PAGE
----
Wait Upon the Drop

Why churches are turning to club music to elevate praise.

The house lights are dark as bright beams of electric blue scan the crowd. White strobes pulsate to the uhn tiss uhn tiss beat. A pre-chorus of snare-drum 16th notes gradually builds into a turbo-spooled climax of drum machine rapid fire.

Everything is wound in anticipation. The bass drops.

People in the crowd dance, clap, and sing. Others stand statuesque, as if wondering what’s happening.

The Crossing, a non-denominational church in Tampa with a weekly attendance of roughly 3,500 people, is one of many congregations now incorporating electronic dance music (EDM) into its regular worship repertoire. It’s not a full-on rave, and you’ll see more “traditional” instruments like drums, electric guitars, and keyboards. But infused with more familiar modern worship stylings are characteristics of the EDM aesthetic: layers of computer-programmed electronic backing tracks, quarter-note bass thumps, and cycles of musical “builds” and “drops,” much of it set to a tempo around 130 beats per minute.

EDM, once the underpinning of the all-night rave scene, has now become one of the most popular mainstream musical styles, and it is influencing both studio-recorded Christian worship music and live congregational performances.

The Energy Builds

Russ Jones, pastor of worship arts at The Crossing, said EDM has brought a youthful edge to its services and is helping the church reach a younger generation. In an era when secular EDM mega-artists like David Guetta, Diplo, Skrillex, and Calvin Harris are topping a $7 billion music industry and drawing hundreds of thousands of fans to a single festival, the church has taken notice. But it’s the effect the music has on congregants, not its marketplace …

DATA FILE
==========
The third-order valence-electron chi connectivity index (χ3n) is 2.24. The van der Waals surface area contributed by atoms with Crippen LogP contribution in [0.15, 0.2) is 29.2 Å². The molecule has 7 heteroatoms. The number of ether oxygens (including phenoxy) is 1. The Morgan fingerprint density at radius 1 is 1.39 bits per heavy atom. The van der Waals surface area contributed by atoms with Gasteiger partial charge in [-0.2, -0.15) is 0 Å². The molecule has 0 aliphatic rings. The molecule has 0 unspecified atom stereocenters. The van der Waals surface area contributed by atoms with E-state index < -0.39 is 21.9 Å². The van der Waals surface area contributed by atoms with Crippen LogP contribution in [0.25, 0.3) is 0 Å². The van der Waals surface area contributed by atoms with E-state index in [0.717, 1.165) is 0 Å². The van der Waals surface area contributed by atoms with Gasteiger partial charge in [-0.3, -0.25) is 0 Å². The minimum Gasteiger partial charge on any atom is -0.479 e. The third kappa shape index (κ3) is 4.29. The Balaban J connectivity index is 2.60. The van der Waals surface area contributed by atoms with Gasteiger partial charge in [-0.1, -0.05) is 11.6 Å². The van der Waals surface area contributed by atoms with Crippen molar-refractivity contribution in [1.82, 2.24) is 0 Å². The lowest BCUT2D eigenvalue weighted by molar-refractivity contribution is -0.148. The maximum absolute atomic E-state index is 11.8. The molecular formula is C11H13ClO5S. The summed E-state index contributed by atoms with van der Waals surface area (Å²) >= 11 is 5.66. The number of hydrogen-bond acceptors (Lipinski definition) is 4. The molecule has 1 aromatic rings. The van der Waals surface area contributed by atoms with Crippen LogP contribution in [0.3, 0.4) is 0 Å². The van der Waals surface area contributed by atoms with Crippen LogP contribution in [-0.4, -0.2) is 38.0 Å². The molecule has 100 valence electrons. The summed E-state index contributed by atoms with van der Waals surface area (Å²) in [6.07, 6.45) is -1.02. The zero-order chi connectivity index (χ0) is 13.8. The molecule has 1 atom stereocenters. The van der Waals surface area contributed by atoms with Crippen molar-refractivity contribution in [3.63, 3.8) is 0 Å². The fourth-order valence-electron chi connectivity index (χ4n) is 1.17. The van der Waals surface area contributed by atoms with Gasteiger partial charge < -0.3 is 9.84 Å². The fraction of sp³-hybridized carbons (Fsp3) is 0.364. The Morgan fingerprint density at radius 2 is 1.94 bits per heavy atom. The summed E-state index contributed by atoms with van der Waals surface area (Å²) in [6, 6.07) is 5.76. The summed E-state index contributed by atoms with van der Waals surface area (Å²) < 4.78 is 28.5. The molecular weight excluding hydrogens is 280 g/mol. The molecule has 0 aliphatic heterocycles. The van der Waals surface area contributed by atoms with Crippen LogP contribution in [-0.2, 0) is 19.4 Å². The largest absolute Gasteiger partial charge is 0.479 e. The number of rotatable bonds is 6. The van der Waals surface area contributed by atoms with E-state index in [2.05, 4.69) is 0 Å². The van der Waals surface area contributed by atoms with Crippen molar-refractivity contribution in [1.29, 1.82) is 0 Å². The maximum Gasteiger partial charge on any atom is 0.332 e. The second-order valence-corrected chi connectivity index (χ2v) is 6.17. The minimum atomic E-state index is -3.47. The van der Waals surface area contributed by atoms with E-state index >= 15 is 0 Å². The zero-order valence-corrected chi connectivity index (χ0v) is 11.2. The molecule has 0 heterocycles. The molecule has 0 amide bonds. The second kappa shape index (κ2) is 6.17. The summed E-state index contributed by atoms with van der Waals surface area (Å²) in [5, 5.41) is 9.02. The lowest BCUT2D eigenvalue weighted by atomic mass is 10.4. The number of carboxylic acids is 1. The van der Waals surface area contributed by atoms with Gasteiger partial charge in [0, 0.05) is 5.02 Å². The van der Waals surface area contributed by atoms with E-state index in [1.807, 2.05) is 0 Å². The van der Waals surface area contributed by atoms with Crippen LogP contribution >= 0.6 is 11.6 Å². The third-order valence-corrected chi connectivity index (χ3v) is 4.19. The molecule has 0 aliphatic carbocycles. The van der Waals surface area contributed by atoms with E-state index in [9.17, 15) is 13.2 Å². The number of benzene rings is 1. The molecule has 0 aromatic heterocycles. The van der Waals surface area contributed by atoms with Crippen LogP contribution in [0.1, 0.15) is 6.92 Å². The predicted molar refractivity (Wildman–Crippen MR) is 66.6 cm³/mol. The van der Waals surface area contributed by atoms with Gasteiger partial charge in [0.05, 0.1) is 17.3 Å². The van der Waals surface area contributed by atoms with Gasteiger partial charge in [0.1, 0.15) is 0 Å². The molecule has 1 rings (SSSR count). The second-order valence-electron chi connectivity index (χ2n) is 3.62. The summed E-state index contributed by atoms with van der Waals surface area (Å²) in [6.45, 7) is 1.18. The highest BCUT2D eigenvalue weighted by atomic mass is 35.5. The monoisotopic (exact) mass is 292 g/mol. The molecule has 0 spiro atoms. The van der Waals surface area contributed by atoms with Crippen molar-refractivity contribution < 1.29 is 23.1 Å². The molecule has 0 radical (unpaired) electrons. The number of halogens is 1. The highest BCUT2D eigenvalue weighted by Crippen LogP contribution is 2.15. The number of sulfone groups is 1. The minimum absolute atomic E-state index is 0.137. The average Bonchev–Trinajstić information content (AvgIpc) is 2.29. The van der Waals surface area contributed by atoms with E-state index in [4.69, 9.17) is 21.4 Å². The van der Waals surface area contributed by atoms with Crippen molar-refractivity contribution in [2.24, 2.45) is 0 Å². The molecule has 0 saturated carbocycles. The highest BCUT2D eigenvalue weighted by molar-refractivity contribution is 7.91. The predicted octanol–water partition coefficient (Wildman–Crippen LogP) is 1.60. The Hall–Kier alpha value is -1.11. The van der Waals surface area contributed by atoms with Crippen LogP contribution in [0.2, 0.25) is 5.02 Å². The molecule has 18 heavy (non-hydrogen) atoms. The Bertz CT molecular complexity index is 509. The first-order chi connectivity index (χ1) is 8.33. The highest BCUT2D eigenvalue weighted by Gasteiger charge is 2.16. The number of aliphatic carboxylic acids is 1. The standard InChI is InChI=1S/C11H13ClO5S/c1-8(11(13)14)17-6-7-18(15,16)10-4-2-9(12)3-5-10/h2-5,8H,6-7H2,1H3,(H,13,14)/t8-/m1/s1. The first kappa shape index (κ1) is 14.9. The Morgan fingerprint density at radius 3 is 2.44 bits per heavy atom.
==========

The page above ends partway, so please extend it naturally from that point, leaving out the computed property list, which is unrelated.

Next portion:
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Actually, Eugene Peterson Does Not Support Same-Sex Marriage

(UPDATED) In retraction, popular author affirms ‘a biblical view of everything’—including marriage.

A day after a Religion News Service interview portrayed retired pastor and author Eugene Peterson as shifting to endorse same-sex marriage, the evangelical leader retracted his comment and upheld the traditional Christian stance instead.

“To clarify, I affirm a biblical view of marriage: one man to one woman. I affirm a biblical view of everything,” he said in a statement Thursday afternoon.

Peterson, best known for creating the paraphrased Bible translation The Message, also regrets the “confusion and bombast” in the fallout of his remarks, which were widely shared and commented on online yesterday.

Peterson stated:

Recently a reporter asked me whether my personal opinions about homosexuality and same-sex marriage have changed over the years. I presume I was asked this question because of my former career as a pastor in the Presbyterian Church (USA), which recently affirmed homosexuality and began allowing its clergy to perform same-sex weddings. Having retired from the pastorate more than 25 years ago, I acknowledged to the reporter that I “haven’t had a lot of experience with it.”

To clarify, I affirm a biblical view of marriage: one man to one woman. I affirm a biblical view of everything.

RNS columnist Jonathan Merritt had asked Peterson, “If you were pastoring today and a gay couple in your church who were Christians of good faith asked you to perform their same-sex wedding ceremony, is that something you would do?” Peterson had responded with one word: yes.

The interview was published Wednesday under this headline: Best-selling author Eugene Peterson changes his mind on gay marriage.

In his retraction, the 84-year-old said that in nearly three decades as a pastor and in …

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How We Read the Bible Rightly and Get It Wrong

Let’s show mercy to those who ‘misinterpret’ Jeremiah 29:11 and other favorite verses.

Imagine yourself as a seminary student. Now imagine yourself as a young, male seminary student with a semi-educated, somewhat emotional, faithful churchgoing but biblically untrained mother-in-law. You like her well enough, but as your own seminary training has increased your exegetical skills, knowledge of church history, and theological acumen, you have found a corresponding increase in discomfort when talking to her about God and the Bible. She is very passionate about the latest devotional book she is reading and the new insights she has gained into passages of Scripture from looking up Greek words in Vine’s Expository Dictionary.